Boulder is surrounded by beautiful mountains and is home to the University of Colorado. This environment has attracted legions of artists and music fans. However, I have watched many smaller venues and bars attempt to create successful live music programs and ultimately run out of energy and stop booking live music. This is not unique to Boulder. It is hard for a small venue to create a sustainable live music program.We tackle this problem by providing coaching and low-cost booking services to bars, restaurants, and outdoor markets. We teach them how to create thriving live music programs. Our goal is to create a live music program that is a fantastic return on investment for the venue owner and a unique attraction for customers. The North Boulder Sunset Market is a good example. This is a new art market that is part of the First Friday Art Walk. The organizers wanted to provide a stage for local musicians, but they were frustrated by the cost and logistics. They partnered with Roots Music Project and we created a low-cost festival stage featuring acoustic sets by some of Boulder’s best musicians. The result was more gigs for local musicians and more customers for the Sunset Market.
In general, what is a show at the venue like? What is the venue like? Is it geared toward a specific genre or style of music?
Each show is an event. Our goal is that every audience member will be inspired to go out and start their own band after witnessing a show at Roots Music Project. We feature multiple bands with eclectic mashups of styles. Anything goes, from Chicago Blues, Folk, Bluegrass, Pop to EDM. Boulder loves it all and so do we. Our home is a funky warehouse in East Boulder that can host over 100 people. The décor is part SOHO loft and part grassroots-speakeasy. There is no signage on the outside, so make sure you search for us on google maps.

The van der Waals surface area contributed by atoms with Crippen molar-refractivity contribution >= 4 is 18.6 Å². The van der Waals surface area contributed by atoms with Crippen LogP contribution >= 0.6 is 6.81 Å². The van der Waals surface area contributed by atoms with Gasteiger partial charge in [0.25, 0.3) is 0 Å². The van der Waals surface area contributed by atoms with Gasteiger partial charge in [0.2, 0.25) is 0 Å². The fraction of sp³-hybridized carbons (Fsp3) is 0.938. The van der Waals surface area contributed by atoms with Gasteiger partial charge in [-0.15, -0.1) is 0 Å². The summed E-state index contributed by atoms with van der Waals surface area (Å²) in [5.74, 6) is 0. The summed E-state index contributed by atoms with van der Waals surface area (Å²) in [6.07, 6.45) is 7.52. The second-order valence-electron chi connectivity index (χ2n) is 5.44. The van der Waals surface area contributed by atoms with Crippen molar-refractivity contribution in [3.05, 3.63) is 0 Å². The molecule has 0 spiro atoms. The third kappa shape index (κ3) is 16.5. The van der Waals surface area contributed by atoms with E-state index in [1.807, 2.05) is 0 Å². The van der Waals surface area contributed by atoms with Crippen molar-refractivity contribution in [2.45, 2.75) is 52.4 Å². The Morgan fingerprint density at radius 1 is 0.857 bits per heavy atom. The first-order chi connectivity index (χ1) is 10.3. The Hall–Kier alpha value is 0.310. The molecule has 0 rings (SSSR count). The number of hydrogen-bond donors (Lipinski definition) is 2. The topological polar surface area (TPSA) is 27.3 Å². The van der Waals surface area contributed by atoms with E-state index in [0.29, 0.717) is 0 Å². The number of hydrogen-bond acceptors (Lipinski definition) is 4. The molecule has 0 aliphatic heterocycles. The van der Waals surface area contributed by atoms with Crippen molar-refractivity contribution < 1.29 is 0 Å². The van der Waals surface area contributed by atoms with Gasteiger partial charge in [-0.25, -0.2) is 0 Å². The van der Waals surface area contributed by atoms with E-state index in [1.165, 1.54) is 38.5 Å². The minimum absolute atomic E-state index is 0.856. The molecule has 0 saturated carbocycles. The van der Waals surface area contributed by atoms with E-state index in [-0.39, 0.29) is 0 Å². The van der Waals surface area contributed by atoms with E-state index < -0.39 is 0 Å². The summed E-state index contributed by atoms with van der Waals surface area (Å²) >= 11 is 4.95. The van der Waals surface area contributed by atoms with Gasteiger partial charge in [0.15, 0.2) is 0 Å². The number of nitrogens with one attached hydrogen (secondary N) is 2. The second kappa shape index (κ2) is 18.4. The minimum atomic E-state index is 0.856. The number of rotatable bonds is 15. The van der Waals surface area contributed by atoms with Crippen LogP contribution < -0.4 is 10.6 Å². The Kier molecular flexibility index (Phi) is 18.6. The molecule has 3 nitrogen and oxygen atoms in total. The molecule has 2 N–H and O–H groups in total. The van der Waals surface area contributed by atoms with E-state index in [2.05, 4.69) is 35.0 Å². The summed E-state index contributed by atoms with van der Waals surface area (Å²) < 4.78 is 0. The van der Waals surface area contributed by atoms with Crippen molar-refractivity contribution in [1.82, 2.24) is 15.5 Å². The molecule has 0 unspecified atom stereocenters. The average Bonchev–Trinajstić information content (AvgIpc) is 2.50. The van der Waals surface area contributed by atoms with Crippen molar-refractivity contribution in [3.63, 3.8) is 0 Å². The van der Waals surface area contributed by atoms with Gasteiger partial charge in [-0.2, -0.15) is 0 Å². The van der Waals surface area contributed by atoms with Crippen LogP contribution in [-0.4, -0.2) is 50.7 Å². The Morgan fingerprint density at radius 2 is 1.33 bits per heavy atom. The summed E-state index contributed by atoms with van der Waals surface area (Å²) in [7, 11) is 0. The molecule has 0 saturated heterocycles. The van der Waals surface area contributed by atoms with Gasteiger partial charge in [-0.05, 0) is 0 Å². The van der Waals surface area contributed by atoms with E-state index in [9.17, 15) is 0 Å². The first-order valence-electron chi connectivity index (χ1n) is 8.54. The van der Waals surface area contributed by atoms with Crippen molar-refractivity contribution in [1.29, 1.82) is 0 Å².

Who is involved in Roots Music project?
We are so fortunate to have the support of so many talented musicians, sound engineers and teachers. It’s impossible to mention everyone here. But I would like to mention Rick Gabler. He is a professional touring and studio musician from Austin, who joined the team four years ago as our education director. In the Colorado music market, Rick is known as The coach you hire to become a pro musician.
What services do you provide musicians outside of a venue in Boulder?
Even though our physical home is in Boulder, our services cover the entire Front Range of Colorado. We book gigs for venues and outdoor markets all over the Front Range. During COVID we hosted online courses.
In general, how do you feel about the live music scene in Colorado?
I’m very optimistic and excited about the live music scene in Colorado. Rolling Stone recently declared Denver as the number one live music scene in America. I credit the Fans for this accolade. Where there are fans, great music will follow.
Where would you like to see Roots Music Project in five years?
Ian Steele first started as an intern at Roots Music Project as an awkward eighth-grader. He loved music and was a fast learner. Roots provided Ian with a musical playground to experiment and learn. Ian recently graduated from CU Denver with a Music and Business Degree. Now Ian is “giving back” to Roots as a producer, educator and musician. He is making a difference in the Colorado music scene. In five years, I hope that this story has been replicated a thousand times. We believe that music can change the world to be a better place. I hope that Roots Music Project is a driving force for this positive change.
For more information, visit rootsmusicproject.org.